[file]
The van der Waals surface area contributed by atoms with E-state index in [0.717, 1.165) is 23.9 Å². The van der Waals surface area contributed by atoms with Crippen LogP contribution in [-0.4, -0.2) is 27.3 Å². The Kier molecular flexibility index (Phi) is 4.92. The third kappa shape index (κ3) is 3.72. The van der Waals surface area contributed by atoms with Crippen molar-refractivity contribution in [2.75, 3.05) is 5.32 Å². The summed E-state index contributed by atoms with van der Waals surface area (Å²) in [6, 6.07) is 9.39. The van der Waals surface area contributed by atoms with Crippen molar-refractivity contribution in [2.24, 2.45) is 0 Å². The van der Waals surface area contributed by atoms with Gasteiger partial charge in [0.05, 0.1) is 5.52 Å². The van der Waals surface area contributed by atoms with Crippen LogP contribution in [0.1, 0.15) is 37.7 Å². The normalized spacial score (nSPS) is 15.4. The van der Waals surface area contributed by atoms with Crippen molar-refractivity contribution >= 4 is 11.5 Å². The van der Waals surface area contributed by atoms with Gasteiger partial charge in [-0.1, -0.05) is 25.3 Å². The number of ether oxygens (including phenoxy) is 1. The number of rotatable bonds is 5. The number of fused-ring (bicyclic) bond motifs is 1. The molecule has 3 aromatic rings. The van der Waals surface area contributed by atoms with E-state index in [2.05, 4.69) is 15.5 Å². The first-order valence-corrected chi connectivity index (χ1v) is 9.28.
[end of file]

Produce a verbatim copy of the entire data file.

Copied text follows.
The van der Waals surface area contributed by atoms with E-state index in [0.717, 1.165) is 23.9 Å². The van der Waals surface area contributed by atoms with Crippen LogP contribution in [-0.4, -0.2) is 27.3 Å². The Kier molecular flexibility index (Phi) is 4.92. The third kappa shape index (κ3) is 3.72. The van der Waals surface area contributed by atoms with Crippen molar-refractivity contribution in [2.75, 3.05) is 5.32 Å². The summed E-state index contributed by atoms with van der Waals surface area (Å²) in [6, 6.07) is 9.39. The van der Waals surface area contributed by atoms with Crippen molar-refractivity contribution in [2.24, 2.45) is 0 Å². The van der Waals surface area contributed by atoms with Gasteiger partial charge in [0.05, 0.1) is 5.52 Å². The van der Waals surface area contributed by atoms with Crippen LogP contribution in [0.1, 0.15) is 37.7 Å². The normalized spacial score (nSPS) is 15.4. The van der Waals surface area contributed by atoms with Crippen molar-refractivity contribution >= 4 is 11.5 Å². The van der Waals surface area contributed by atoms with Gasteiger partial charge in [-0.1, -0.05) is 25.3 Å². The number of ether oxygens (including phenoxy) is 1. The number of rotatable bonds is 5. The number of fused-ring (bicyclic) bond motifs is 1. The molecule has 3 aromatic rings. The van der Waals surface area contributed by atoms with E-state index in [2.05, 4.69) is 15.5 Å². The first-order valence-corrected chi connectivity index (χ1v) is 9.28.